Against the tide: Europe is not out of the woods
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Against the tide: Europe is not out of the woods

Greece will be forced to default and face an exit from the eurozone. That’s when the issue of contagion will rear its head again.

The Greeks have got their second bailout package, supposedly to finance their debt obligations until 2014. And Eurogroup leader Jean-Claude Juncker made it clear that if Greece kept to its fiscal targets, the euro leaders would be prepared to extend the bailout package beyond the current 2014, if necessary.

So is that the end of the euro debt crisis? Unfortunately not. The Greek crisis could reappear before the end of spring if, in the election, parties opposed to the package gain a majority in the Greek parliament. Opinion polls suggest it is possible.

However, the desire of the majority of Greeks to stay in the eurozone might overcome the opposition to austerity. A grand coalition of the parties that are signatories to the troika deal might still win and so avoid Greece becoming any more ungovernable than it is.

That will allow some breathing space for a few months, but down the road Greece is still set to fail well before 2014. It cannot and will not meet the targets on tax revenues and spending set by the troika. When Greece is forced to default and face exit from the eurozone, that’s when the issue of contagion will rear its head again.

That is why the Germans, European Union leaders and the IMF are trying to convince markets they will have a firewall fund in place by the summer. The headline figure is $2 trillion. This assumes that current unused funds of the European Financial Stability Facility (€250 billion) will be topped up with the new European Stability Mechanism funding (€500 billion), followed by the IMF establishing a new emergency fund filled by donations from such countries as China, Japan and the Brics to the tune of $600 billion, on top of existing IMF funds of $350 billion.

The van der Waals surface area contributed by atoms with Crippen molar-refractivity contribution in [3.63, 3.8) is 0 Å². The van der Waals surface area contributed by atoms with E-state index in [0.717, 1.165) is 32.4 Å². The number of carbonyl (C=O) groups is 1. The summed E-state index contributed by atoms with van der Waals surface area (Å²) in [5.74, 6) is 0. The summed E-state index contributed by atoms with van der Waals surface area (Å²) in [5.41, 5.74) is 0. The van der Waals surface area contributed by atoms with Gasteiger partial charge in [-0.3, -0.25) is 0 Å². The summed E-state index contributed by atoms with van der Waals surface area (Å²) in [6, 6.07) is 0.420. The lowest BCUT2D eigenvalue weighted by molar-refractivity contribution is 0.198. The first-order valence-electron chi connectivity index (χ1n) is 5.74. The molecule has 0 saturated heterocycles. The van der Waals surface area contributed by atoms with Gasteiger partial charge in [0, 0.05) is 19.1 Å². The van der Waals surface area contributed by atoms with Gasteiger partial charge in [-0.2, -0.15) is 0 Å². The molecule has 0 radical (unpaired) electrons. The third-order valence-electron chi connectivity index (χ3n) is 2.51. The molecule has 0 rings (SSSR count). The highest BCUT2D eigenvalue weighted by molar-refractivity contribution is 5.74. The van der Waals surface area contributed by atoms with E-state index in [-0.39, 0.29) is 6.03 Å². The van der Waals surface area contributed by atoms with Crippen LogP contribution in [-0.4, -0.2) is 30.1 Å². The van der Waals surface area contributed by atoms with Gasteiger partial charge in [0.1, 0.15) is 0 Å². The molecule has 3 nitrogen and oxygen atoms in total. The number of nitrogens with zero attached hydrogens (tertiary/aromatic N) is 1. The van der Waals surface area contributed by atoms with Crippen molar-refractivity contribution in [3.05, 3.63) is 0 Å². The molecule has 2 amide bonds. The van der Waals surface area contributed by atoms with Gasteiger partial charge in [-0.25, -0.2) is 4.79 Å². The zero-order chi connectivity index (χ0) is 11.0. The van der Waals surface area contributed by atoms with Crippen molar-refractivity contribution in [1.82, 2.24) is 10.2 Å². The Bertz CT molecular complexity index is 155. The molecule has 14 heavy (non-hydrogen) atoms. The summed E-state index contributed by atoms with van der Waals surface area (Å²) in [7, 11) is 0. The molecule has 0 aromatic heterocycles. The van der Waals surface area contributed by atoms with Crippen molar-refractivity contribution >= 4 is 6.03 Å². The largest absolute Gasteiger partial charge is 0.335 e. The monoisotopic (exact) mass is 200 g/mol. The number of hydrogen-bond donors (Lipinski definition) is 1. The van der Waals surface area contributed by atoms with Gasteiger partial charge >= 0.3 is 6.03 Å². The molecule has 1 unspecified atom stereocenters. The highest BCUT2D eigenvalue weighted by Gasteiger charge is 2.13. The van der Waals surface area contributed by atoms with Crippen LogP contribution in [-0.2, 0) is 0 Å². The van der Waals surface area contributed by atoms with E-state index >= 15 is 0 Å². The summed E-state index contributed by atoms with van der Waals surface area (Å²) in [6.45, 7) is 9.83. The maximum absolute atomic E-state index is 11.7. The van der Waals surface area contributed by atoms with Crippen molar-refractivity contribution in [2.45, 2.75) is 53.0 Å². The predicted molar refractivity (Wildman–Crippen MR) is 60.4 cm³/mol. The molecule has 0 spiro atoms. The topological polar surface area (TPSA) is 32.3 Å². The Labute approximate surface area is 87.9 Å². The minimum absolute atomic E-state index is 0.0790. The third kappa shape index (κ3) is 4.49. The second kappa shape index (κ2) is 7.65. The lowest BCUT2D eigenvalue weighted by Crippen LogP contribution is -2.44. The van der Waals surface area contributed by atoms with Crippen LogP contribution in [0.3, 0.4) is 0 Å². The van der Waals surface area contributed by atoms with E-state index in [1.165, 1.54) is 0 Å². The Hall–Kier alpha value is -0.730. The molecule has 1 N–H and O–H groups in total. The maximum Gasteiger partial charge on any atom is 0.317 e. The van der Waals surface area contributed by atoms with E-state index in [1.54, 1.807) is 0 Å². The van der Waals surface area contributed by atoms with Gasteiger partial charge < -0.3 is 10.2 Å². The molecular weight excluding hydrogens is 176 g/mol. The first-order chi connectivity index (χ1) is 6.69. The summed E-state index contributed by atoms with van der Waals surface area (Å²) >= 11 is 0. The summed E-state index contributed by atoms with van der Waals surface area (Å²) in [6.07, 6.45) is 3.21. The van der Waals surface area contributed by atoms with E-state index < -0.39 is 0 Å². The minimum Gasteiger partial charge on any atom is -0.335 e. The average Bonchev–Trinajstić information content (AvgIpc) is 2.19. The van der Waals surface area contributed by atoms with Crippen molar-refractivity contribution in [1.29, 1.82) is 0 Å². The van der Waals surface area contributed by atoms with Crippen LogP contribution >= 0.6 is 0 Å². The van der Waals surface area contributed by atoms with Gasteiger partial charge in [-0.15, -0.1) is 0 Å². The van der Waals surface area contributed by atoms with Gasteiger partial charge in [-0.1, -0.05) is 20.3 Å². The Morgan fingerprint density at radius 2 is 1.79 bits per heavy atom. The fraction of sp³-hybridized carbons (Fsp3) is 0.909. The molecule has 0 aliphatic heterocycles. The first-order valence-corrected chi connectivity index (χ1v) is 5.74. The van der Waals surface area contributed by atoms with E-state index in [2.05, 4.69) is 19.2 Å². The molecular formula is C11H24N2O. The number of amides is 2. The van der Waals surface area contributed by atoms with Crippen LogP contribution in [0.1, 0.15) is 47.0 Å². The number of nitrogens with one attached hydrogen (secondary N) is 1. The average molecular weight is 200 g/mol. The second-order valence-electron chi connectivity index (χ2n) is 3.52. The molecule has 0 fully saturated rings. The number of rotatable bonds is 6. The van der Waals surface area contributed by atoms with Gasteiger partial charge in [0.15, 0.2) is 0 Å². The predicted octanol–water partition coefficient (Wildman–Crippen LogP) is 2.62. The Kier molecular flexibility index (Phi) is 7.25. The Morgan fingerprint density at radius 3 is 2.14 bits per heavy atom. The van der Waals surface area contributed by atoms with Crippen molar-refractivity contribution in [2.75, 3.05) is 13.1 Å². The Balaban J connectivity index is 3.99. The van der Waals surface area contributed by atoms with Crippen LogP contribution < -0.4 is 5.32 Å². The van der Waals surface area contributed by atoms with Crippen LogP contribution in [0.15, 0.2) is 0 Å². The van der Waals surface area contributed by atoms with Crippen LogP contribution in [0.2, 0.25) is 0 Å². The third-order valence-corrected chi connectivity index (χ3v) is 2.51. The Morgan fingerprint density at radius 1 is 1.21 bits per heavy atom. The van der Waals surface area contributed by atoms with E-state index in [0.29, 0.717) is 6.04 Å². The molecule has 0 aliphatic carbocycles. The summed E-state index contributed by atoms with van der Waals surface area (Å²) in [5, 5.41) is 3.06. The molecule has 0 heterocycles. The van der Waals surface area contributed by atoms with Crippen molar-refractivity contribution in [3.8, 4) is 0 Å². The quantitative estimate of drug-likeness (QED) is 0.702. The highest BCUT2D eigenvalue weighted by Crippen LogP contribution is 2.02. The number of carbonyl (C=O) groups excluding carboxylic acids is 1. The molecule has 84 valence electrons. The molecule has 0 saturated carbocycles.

This firewall will eventually be put in place, although whether before or after another Greek crisis is anyone’s guess. Once it is, that will mark the end of the euro crisis.

In the European Central Bank’s second tranche of liquidity funding to Europe’s banks, they took another gross €500 billion, which means a net €250 billion to €300 billion after exiting other ECB facilities. In sum, the banks have now received €1 trillion in extra funding and €500 billion net of other facilities no longer used.

ECB liquidity provision
Source: Datastream

With another long-term refinancing operation for Europe’s banks, the Greek package in place and talk of more firepower to stop contagion, the bullish sentiment in equities, peripheral eurozone sovereign bonds and the euro might well continue. And that could be boosted by further moves to inject liquidity by other important central banks globally. The People’s Bank of China seems to have stopped sterilizing foreign capital inflows and cut the reserve requirement ratio (RRR) for its banks last week. So it joins other central banks on the liquidity roll.

China’s economy is slowing much more than people acknowledge. The locus of the problems is bank lending, both in the shadow bankingand main banking sectors. The RRR cut will enable China’s banks to repatriate more of their huge off-balance-sheet loans back onto balance sheets.

It won’t boost credit growth in the real economy. China’s growth will remain weaker than expected, depressed by a collapsing property market.

As well as the PBoC, the Bank of Japan will apply some quantitative easing on top of what it did last week and the Federal Reserve is probably ready to launch QE3 this summer, with the aim of kick-starting the housing market – along with government fiscal measures. The homes market remains a key driver of US consumer recovery.

The joker in the pack is potential conflict with Iran and a resulting hike in the crude oil price. The likelihood of an Israeli attack on Iranian nuclear facilities could reverse bullish sentiment in financial markets.

David Roche is president of Independent Strategy Ltd, a London-based research firm.

If the crude oil price jumped to $175 a barrel, it would cut 2.5 percentage points off world growth, which is nearly all the growth we’ve got. If that happened, equity markets could drop as much as 30%, while commodity prices would plummet. The consensus is that any such attack would likely happen before the end of the summer.

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